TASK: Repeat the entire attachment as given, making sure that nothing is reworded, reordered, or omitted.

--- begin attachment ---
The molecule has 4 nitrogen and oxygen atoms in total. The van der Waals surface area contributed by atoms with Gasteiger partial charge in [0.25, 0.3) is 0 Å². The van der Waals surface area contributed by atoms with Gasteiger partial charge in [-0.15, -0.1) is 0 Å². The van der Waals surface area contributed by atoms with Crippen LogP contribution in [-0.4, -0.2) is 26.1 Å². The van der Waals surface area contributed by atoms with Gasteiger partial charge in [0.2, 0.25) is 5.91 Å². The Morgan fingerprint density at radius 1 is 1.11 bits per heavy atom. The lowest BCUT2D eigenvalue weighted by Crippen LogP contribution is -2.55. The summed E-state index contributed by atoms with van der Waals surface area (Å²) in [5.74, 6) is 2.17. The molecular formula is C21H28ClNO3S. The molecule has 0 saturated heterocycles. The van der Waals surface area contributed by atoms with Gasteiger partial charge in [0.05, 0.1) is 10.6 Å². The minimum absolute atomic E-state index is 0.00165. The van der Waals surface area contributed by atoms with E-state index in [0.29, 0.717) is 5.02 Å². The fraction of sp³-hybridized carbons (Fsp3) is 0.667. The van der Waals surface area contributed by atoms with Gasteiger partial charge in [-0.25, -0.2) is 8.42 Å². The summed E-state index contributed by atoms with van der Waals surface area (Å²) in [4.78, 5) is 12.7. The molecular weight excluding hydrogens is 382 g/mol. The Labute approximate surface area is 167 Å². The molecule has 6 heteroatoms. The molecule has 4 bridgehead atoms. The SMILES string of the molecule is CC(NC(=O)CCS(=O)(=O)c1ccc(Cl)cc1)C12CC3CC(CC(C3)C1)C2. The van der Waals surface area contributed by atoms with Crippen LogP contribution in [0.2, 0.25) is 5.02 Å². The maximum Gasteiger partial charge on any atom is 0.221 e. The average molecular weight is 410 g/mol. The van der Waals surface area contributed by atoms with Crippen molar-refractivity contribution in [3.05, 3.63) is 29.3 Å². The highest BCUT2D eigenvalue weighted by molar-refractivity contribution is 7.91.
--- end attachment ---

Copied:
The molecule has 4 nitrogen and oxygen atoms in total. The van der Waals surface area contributed by atoms with Gasteiger partial charge in [0.25, 0.3) is 0 Å². The van der Waals surface area contributed by atoms with Gasteiger partial charge in [-0.15, -0.1) is 0 Å². The van der Waals surface area contributed by atoms with Crippen LogP contribution in [-0.4, -0.2) is 26.1 Å². The van der Waals surface area contributed by atoms with Gasteiger partial charge in [0.2, 0.25) is 5.91 Å². The Morgan fingerprint density at radius 1 is 1.11 bits per heavy atom. The lowest BCUT2D eigenvalue weighted by Crippen LogP contribution is -2.55. The summed E-state index contributed by atoms with van der Waals surface area (Å²) in [5.74, 6) is 2.17. The molecular formula is C21H28ClNO3S. The molecule has 0 saturated heterocycles. The van der Waals surface area contributed by atoms with Gasteiger partial charge in [0.05, 0.1) is 10.6 Å². The minimum absolute atomic E-state index is 0.00165. The van der Waals surface area contributed by atoms with E-state index in [0.29, 0.717) is 5.02 Å². The fraction of sp³-hybridized carbons (Fsp3) is 0.667. The van der Waals surface area contributed by atoms with Gasteiger partial charge in [-0.25, -0.2) is 8.42 Å². The summed E-state index contributed by atoms with van der Waals surface area (Å²) in [4.78, 5) is 12.7. The molecular weight excluding hydrogens is 382 g/mol. The Labute approximate surface area is 167 Å². The molecule has 6 heteroatoms. The molecule has 4 bridgehead atoms. The SMILES string of the molecule is CC(NC(=O)CCS(=O)(=O)c1ccc(Cl)cc1)C12CC3CC(CC(C3)C1)C2. The van der Waals surface area contributed by atoms with Crippen LogP contribution in [0.2, 0.25) is 5.02 Å². The maximum Gasteiger partial charge on any atom is 0.221 e. The average molecular weight is 410 g/mol. The van der Waals surface area contributed by atoms with Crippen molar-refractivity contribution in [3.05, 3.63) is 29.3 Å². The highest BCUT2D eigenvalue weighted by molar-refractivity contribution is 7.91.